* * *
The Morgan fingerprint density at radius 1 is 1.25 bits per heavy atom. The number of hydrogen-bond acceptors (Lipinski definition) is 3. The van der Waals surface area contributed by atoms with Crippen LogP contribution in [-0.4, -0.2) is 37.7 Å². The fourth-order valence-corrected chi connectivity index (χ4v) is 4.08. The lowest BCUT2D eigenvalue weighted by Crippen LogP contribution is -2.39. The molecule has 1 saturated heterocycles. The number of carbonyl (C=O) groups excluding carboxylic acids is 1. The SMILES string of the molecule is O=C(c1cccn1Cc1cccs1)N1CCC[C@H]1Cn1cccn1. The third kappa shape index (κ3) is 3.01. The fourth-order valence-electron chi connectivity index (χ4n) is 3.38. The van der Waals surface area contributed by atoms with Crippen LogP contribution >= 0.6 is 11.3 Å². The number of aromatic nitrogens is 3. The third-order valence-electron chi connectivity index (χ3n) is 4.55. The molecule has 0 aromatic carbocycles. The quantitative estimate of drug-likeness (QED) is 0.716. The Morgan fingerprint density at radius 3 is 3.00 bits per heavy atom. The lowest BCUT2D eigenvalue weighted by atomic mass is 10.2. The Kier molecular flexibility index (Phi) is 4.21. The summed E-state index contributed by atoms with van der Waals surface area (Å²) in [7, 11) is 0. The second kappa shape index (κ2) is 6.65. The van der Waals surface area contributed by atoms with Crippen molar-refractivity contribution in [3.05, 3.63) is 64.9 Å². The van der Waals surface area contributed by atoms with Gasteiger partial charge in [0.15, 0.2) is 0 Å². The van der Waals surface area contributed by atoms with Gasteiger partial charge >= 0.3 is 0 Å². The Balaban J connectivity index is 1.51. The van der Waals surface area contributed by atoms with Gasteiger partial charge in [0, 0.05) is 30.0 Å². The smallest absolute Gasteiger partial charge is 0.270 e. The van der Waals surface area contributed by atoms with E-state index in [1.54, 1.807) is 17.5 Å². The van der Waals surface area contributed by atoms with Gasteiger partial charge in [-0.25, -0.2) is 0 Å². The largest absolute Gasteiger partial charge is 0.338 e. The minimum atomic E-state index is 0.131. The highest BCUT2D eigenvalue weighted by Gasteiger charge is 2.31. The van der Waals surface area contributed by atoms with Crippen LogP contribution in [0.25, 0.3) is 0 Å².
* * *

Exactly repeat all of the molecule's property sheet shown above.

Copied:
The Morgan fingerprint density at radius 1 is 1.25 bits per heavy atom. The number of hydrogen-bond acceptors (Lipinski definition) is 3. The van der Waals surface area contributed by atoms with Crippen LogP contribution in [-0.4, -0.2) is 37.7 Å². The fourth-order valence-corrected chi connectivity index (χ4v) is 4.08. The lowest BCUT2D eigenvalue weighted by Crippen LogP contribution is -2.39. The molecule has 1 saturated heterocycles. The number of carbonyl (C=O) groups excluding carboxylic acids is 1. The SMILES string of the molecule is O=C(c1cccn1Cc1cccs1)N1CCC[C@H]1Cn1cccn1. The third kappa shape index (κ3) is 3.01. The fourth-order valence-electron chi connectivity index (χ4n) is 3.38. The van der Waals surface area contributed by atoms with Crippen LogP contribution >= 0.6 is 11.3 Å². The number of aromatic nitrogens is 3. The third-order valence-electron chi connectivity index (χ3n) is 4.55. The molecule has 0 aromatic carbocycles. The quantitative estimate of drug-likeness (QED) is 0.716. The Morgan fingerprint density at radius 3 is 3.00 bits per heavy atom. The lowest BCUT2D eigenvalue weighted by atomic mass is 10.2. The Kier molecular flexibility index (Phi) is 4.21. The summed E-state index contributed by atoms with van der Waals surface area (Å²) in [7, 11) is 0. The second kappa shape index (κ2) is 6.65. The van der Waals surface area contributed by atoms with Crippen molar-refractivity contribution in [3.05, 3.63) is 64.9 Å². The van der Waals surface area contributed by atoms with Gasteiger partial charge in [0.15, 0.2) is 0 Å². The van der Waals surface area contributed by atoms with Gasteiger partial charge >= 0.3 is 0 Å². The Balaban J connectivity index is 1.51. The van der Waals surface area contributed by atoms with Gasteiger partial charge in [0, 0.05) is 30.0 Å². The smallest absolute Gasteiger partial charge is 0.270 e. The van der Waals surface area contributed by atoms with E-state index in [1.54, 1.807) is 17.5 Å². The van der Waals surface area contributed by atoms with Gasteiger partial charge in [-0.25, -0.2) is 0 Å². The largest absolute Gasteiger partial charge is 0.338 e. The minimum atomic E-state index is 0.131. The highest BCUT2D eigenvalue weighted by Gasteiger charge is 2.31. The van der Waals surface area contributed by atoms with Crippen LogP contribution in [0.25, 0.3) is 0 Å².